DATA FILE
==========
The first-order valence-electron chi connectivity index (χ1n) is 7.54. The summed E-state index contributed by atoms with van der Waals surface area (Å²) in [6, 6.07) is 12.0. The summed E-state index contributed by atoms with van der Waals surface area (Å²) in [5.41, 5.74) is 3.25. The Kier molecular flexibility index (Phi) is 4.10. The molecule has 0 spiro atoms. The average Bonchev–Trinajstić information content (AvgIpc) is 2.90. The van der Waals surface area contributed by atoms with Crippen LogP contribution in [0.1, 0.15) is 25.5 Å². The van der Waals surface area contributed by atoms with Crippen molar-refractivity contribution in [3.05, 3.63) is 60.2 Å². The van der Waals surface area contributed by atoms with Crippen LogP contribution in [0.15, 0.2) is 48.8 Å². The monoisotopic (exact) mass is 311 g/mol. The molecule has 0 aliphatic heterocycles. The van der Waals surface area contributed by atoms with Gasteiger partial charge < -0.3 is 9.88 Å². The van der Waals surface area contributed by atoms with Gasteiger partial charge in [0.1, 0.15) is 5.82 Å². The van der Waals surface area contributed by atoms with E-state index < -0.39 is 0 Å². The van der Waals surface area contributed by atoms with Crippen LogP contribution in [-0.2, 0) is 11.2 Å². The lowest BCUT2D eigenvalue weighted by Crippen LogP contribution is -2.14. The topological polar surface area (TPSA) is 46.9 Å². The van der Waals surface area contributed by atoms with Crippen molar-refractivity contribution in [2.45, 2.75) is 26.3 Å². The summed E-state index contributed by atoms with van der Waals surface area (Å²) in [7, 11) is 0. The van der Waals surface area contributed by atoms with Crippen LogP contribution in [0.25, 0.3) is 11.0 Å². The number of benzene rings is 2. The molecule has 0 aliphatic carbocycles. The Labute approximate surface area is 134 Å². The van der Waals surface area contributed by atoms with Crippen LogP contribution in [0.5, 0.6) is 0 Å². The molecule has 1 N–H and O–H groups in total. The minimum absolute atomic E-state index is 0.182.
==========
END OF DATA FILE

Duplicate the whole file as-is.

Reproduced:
The first-order valence-electron chi connectivity index (χ1n) is 7.54. The summed E-state index contributed by atoms with van der Waals surface area (Å²) in [6, 6.07) is 12.0. The summed E-state index contributed by atoms with van der Waals surface area (Å²) in [5.41, 5.74) is 3.25. The Kier molecular flexibility index (Phi) is 4.10. The molecule has 0 spiro atoms. The average Bonchev–Trinajstić information content (AvgIpc) is 2.90. The van der Waals surface area contributed by atoms with Crippen LogP contribution in [0.1, 0.15) is 25.5 Å². The van der Waals surface area contributed by atoms with Crippen molar-refractivity contribution in [3.05, 3.63) is 60.2 Å². The van der Waals surface area contributed by atoms with Crippen LogP contribution in [0.15, 0.2) is 48.8 Å². The monoisotopic (exact) mass is 311 g/mol. The molecule has 0 aliphatic heterocycles. The van der Waals surface area contributed by atoms with Gasteiger partial charge < -0.3 is 9.88 Å². The van der Waals surface area contributed by atoms with Gasteiger partial charge in [0.1, 0.15) is 5.82 Å². The van der Waals surface area contributed by atoms with E-state index < -0.39 is 0 Å². The van der Waals surface area contributed by atoms with Crippen LogP contribution in [-0.2, 0) is 11.2 Å². The lowest BCUT2D eigenvalue weighted by Crippen LogP contribution is -2.14. The topological polar surface area (TPSA) is 46.9 Å². The van der Waals surface area contributed by atoms with Crippen molar-refractivity contribution in [2.45, 2.75) is 26.3 Å². The summed E-state index contributed by atoms with van der Waals surface area (Å²) in [7, 11) is 0. The van der Waals surface area contributed by atoms with Crippen LogP contribution in [0.25, 0.3) is 11.0 Å². The number of benzene rings is 2. The molecule has 0 aliphatic carbocycles. The Labute approximate surface area is 134 Å². The van der Waals surface area contributed by atoms with Crippen LogP contribution in [0.5, 0.6) is 0 Å². The molecule has 1 N–H and O–H groups in total. The minimum absolute atomic E-state index is 0.182.